What are the agile principles?

by Daniel J. Power
Editor, DSSResources.COM

An agile principle is a fundamental proposition that supports agile behavior and reasoning. The Agile Alliance ( identifies 12 principles and guiding practices that support teams in implementing and executing with agility. The principles are based on the Agile Manifesto. Agile practitioners should try to understand and then internalize the following principles.

1) Our highest priority is to satisfy the customer through early and continuous delivery of valuable software.

2) Welcome changing requirements, even late in development. Agile processes harness change for the customer’s competitive advantage.

3) Deliver working software frequently, from a couple of weeks to a couple of months, with a preference to the shorter timescale.

4) Business people and developers must work together daily throughout the project.

5) Build projects around motivated individuals. Give them the environment and support they need, and trust them to get the job done.

6) The most efficient and effective method of conveying information to and within a development team is face-to-face conversation.

7) Working software is the primary measure of progress.

8) Agile processes promote sustainable development. The sponsors, developers, and users should be able to maintain a constant pace indefinitely.

9) Continuous attention to technical excellence and good design enhances agility.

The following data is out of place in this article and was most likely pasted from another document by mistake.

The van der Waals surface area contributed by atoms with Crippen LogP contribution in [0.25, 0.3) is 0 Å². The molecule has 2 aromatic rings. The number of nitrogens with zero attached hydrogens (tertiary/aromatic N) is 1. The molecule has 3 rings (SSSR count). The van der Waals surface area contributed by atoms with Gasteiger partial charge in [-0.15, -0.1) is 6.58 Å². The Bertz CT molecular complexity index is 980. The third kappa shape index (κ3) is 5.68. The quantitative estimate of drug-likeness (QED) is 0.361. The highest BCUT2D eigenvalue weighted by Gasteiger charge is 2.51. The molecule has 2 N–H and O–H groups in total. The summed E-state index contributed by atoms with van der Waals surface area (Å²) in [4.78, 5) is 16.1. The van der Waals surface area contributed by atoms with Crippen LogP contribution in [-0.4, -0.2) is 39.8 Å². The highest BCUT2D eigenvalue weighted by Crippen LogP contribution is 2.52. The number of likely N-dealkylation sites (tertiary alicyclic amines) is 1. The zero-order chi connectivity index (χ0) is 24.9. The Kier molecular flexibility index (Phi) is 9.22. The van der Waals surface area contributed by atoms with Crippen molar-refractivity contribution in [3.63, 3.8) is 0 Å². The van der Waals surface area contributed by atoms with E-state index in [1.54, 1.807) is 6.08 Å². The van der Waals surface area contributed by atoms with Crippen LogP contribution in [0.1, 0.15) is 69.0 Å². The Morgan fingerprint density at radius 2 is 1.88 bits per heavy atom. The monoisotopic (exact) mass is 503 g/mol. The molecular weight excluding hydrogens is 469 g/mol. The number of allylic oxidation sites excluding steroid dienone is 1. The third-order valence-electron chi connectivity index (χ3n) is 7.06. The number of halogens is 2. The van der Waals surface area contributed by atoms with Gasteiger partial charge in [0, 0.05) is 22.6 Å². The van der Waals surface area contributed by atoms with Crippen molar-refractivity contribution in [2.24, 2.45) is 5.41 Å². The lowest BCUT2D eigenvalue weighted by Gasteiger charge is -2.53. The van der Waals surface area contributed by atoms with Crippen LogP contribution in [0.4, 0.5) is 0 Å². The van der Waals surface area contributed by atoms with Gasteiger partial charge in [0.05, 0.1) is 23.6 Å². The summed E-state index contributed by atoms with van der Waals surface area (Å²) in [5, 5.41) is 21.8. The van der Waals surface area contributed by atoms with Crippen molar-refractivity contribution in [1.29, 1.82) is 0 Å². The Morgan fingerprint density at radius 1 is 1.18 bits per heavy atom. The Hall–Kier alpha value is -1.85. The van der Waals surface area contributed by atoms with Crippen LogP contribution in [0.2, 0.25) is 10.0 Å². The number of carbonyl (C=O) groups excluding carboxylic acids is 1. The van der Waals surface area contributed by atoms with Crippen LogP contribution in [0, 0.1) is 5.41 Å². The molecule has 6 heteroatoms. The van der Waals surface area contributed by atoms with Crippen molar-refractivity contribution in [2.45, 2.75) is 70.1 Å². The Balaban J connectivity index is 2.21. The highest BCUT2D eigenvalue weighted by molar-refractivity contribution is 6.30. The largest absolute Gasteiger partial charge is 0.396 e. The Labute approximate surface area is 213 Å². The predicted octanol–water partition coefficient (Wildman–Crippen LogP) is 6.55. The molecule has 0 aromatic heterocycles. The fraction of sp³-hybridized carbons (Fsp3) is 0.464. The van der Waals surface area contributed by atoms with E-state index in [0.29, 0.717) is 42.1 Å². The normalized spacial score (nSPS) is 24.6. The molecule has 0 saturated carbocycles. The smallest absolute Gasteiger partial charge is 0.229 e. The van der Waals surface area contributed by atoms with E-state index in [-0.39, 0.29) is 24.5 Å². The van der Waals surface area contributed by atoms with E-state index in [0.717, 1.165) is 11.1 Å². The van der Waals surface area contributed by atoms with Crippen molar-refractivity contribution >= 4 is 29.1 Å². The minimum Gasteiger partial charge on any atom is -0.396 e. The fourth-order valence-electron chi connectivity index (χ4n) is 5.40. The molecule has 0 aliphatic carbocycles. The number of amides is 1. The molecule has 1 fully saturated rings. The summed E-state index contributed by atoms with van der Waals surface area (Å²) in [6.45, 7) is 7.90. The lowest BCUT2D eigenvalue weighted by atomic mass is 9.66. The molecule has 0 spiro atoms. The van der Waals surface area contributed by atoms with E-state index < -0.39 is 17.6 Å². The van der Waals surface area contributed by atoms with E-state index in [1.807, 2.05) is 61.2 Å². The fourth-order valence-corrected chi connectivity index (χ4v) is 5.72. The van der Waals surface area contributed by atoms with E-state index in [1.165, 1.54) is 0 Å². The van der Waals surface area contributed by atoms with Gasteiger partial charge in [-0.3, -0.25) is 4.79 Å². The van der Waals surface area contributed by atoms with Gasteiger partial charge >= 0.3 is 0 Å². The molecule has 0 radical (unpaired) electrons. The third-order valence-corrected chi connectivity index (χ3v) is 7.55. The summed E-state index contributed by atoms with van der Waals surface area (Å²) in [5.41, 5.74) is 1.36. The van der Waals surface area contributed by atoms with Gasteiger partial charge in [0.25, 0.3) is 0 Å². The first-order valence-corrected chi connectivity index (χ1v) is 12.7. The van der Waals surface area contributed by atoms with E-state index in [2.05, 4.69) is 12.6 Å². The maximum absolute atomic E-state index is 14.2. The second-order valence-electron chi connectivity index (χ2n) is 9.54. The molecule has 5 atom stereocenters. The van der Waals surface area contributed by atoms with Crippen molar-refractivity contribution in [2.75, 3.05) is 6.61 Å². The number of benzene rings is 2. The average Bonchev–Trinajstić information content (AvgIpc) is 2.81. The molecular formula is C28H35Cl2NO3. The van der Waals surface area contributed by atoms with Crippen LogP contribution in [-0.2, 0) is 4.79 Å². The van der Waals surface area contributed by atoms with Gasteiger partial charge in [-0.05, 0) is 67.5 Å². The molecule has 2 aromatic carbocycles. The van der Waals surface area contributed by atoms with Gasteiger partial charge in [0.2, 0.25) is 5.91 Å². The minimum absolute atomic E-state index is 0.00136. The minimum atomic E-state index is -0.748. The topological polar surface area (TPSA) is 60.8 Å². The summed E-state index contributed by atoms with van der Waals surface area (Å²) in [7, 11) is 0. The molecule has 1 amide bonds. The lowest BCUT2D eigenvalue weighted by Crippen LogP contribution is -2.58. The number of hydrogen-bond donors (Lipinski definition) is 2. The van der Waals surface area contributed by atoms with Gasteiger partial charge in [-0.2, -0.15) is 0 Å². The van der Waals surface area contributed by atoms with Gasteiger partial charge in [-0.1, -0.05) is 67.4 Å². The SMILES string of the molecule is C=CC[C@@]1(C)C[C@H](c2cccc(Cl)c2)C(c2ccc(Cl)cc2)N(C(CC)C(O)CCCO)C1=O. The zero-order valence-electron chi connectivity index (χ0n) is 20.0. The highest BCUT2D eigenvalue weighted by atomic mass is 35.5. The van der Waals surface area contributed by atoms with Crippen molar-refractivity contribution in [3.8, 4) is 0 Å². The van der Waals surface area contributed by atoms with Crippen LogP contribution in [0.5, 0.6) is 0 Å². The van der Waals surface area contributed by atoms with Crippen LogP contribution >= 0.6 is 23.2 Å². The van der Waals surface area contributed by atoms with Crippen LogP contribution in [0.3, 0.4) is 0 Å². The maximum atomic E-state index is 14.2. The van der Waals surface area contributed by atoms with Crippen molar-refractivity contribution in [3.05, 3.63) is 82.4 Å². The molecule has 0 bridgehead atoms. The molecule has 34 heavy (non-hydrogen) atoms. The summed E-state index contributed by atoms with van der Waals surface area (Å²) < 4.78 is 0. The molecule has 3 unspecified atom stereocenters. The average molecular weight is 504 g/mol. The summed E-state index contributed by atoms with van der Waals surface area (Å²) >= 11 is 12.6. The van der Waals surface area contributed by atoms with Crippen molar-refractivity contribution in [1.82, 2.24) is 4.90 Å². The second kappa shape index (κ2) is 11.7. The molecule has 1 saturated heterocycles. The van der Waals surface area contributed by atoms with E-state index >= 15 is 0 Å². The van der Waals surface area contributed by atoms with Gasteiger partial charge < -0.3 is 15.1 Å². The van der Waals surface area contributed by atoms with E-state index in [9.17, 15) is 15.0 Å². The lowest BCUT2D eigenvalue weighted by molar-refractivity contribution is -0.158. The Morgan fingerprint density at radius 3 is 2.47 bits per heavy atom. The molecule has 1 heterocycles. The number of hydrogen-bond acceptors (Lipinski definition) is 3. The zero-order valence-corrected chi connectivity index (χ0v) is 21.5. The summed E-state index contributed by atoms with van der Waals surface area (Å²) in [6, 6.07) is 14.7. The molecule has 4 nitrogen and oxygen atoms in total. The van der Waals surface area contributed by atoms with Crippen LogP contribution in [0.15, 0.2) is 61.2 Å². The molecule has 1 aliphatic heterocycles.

10) Simplicity – the art of maximizing the amount of work not done – is essential.

11) The best architectures, requirements, and designs emerge from self-organizing teams.

12) At regular intervals, the team reflects on how to become more effective, then tunes and adjusts its behavior accordingly. identifies 10 key principles of agile software development. There is significant overlap with the 12 Agile Alliance principles. The key principles are: 1) Active user involvement is imperative; 2) The team must be empowered to make decisions; 3) Requirements evolve but the timescale is fixed; 4) Capture requirements at a high level; 5) Develop small, incremental releases and iterate; 6) Focus on frequent delivery of products; 7) Complete each feature before moving on to the next; 8) Apply the 80/20 rule; 9) Testing is integrated throughout the project lifecycle – test early and often; 10) A collaborative and cooperative approach between all stakeholders is essential.


Bhowmick, A., "The 80/20 Rule in User Experience," Design at IBM, July 7, 2017 at URL

"12 Principles Behind the Agile Manifesto," Agile Alliance, 2009 at URL

Last update: 2019-06-30 12:56
Author: Daniel Power

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